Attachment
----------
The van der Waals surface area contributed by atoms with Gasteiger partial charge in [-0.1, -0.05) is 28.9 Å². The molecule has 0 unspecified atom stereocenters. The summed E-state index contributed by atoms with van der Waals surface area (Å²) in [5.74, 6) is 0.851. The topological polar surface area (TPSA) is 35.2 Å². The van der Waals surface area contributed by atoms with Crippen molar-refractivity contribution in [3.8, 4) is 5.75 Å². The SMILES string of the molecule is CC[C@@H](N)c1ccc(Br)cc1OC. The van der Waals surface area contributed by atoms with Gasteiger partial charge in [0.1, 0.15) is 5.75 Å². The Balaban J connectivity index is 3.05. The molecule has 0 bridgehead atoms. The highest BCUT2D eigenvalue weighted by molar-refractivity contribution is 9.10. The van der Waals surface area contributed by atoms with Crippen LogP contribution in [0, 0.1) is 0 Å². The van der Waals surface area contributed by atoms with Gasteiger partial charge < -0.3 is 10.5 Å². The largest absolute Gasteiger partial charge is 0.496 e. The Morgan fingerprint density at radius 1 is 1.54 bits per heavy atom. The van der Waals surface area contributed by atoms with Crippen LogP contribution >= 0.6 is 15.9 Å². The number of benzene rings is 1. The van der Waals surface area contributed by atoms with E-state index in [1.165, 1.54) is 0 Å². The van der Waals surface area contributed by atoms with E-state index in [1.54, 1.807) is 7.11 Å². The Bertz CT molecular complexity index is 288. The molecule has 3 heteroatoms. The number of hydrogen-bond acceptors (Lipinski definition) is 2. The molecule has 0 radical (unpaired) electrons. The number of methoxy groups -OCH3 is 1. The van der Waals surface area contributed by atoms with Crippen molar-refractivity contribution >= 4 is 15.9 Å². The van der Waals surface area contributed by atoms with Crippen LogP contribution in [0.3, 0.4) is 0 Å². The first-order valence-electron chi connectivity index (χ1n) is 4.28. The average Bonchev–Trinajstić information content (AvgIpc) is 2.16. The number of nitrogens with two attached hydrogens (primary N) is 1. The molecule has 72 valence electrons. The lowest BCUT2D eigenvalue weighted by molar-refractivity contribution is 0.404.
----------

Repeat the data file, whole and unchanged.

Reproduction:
The van der Waals surface area contributed by atoms with Gasteiger partial charge in [-0.1, -0.05) is 28.9 Å². The molecule has 0 unspecified atom stereocenters. The summed E-state index contributed by atoms with van der Waals surface area (Å²) in [5.74, 6) is 0.851. The topological polar surface area (TPSA) is 35.2 Å². The van der Waals surface area contributed by atoms with Crippen molar-refractivity contribution in [3.8, 4) is 5.75 Å². The SMILES string of the molecule is CC[C@@H](N)c1ccc(Br)cc1OC. The van der Waals surface area contributed by atoms with Gasteiger partial charge in [0.1, 0.15) is 5.75 Å². The Balaban J connectivity index is 3.05. The molecule has 0 bridgehead atoms. The highest BCUT2D eigenvalue weighted by molar-refractivity contribution is 9.10. The van der Waals surface area contributed by atoms with Crippen LogP contribution in [0, 0.1) is 0 Å². The van der Waals surface area contributed by atoms with Gasteiger partial charge < -0.3 is 10.5 Å². The largest absolute Gasteiger partial charge is 0.496 e. The Morgan fingerprint density at radius 1 is 1.54 bits per heavy atom. The van der Waals surface area contributed by atoms with Crippen LogP contribution >= 0.6 is 15.9 Å². The number of benzene rings is 1. The van der Waals surface area contributed by atoms with E-state index in [1.165, 1.54) is 0 Å². The van der Waals surface area contributed by atoms with E-state index in [1.54, 1.807) is 7.11 Å². The Bertz CT molecular complexity index is 288. The molecule has 3 heteroatoms. The number of hydrogen-bond acceptors (Lipinski definition) is 2. The molecule has 0 radical (unpaired) electrons. The number of methoxy groups -OCH3 is 1. The van der Waals surface area contributed by atoms with Crippen molar-refractivity contribution >= 4 is 15.9 Å². The van der Waals surface area contributed by atoms with Crippen LogP contribution in [0.3, 0.4) is 0 Å². The first-order valence-electron chi connectivity index (χ1n) is 4.28. The average Bonchev–Trinajstić information content (AvgIpc) is 2.16. The number of nitrogens with two attached hydrogens (primary N) is 1. The molecule has 72 valence electrons. The lowest BCUT2D eigenvalue weighted by molar-refractivity contribution is 0.404.